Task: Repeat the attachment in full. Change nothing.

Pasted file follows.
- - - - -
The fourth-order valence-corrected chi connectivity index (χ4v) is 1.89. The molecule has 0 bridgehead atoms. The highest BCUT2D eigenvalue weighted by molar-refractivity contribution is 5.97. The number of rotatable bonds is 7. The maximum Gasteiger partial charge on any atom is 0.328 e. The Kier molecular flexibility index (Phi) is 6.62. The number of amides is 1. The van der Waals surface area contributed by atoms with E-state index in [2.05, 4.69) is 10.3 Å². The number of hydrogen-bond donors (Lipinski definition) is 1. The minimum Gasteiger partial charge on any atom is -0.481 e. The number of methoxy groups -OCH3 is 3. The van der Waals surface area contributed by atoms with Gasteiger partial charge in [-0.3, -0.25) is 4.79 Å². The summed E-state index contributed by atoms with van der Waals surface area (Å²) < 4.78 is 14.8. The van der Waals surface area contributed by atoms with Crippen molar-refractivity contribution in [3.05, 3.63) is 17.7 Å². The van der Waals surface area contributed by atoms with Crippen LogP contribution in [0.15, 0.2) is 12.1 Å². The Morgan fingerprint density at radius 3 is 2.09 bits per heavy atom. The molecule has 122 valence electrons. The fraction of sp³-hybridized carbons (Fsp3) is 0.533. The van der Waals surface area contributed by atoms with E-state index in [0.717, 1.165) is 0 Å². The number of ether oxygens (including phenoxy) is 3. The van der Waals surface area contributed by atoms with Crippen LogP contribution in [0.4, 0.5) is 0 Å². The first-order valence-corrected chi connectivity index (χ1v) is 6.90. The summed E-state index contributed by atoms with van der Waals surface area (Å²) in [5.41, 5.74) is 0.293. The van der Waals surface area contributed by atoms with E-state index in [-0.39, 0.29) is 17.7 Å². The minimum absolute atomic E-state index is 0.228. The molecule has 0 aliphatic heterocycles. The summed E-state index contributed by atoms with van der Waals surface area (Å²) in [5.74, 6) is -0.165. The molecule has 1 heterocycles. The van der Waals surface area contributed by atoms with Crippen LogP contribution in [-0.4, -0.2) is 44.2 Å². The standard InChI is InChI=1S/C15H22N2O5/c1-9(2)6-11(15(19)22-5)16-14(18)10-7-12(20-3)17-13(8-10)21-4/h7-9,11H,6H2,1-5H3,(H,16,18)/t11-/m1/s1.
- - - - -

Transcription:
The fourth-order valence-corrected chi connectivity index (χ4v) is 1.89. The molecule has 0 bridgehead atoms. The highest BCUT2D eigenvalue weighted by molar-refractivity contribution is 5.97. The number of rotatable bonds is 7. The maximum Gasteiger partial charge on any atom is 0.328 e. The Kier molecular flexibility index (Phi) is 6.62. The number of amides is 1. The van der Waals surface area contributed by atoms with E-state index in [2.05, 4.69) is 10.3 Å². The number of hydrogen-bond donors (Lipinski definition) is 1. The minimum Gasteiger partial charge on any atom is -0.481 e. The number of methoxy groups -OCH3 is 3. The van der Waals surface area contributed by atoms with Gasteiger partial charge in [-0.3, -0.25) is 4.79 Å². The summed E-state index contributed by atoms with van der Waals surface area (Å²) < 4.78 is 14.8. The van der Waals surface area contributed by atoms with Crippen molar-refractivity contribution in [3.05, 3.63) is 17.7 Å². The van der Waals surface area contributed by atoms with Crippen LogP contribution in [0.15, 0.2) is 12.1 Å². The Morgan fingerprint density at radius 3 is 2.09 bits per heavy atom. The molecule has 122 valence electrons. The fraction of sp³-hybridized carbons (Fsp3) is 0.533. The van der Waals surface area contributed by atoms with E-state index in [0.717, 1.165) is 0 Å². The number of ether oxygens (including phenoxy) is 3. The van der Waals surface area contributed by atoms with Crippen LogP contribution in [0.4, 0.5) is 0 Å². The first-order valence-corrected chi connectivity index (χ1v) is 6.90. The summed E-state index contributed by atoms with van der Waals surface area (Å²) in [5.41, 5.74) is 0.293. The van der Waals surface area contributed by atoms with E-state index in [-0.39, 0.29) is 17.7 Å². The minimum absolute atomic E-state index is 0.228. The molecule has 0 aliphatic heterocycles. The summed E-state index contributed by atoms with van der Waals surface area (Å²) in [5.74, 6) is -0.165. The molecule has 1 heterocycles. The van der Waals surface area contributed by atoms with Crippen LogP contribution in [-0.4, -0.2) is 44.2 Å². The standard InChI is InChI=1S/C15H22N2O5/c1-9(2)6-11(15(19)22-5)16-14(18)10-7-12(20-3)17-13(8-10)21-4/h7-9,11H,6H2,1-5H3,(H,16,18)/t11-/m1/s1.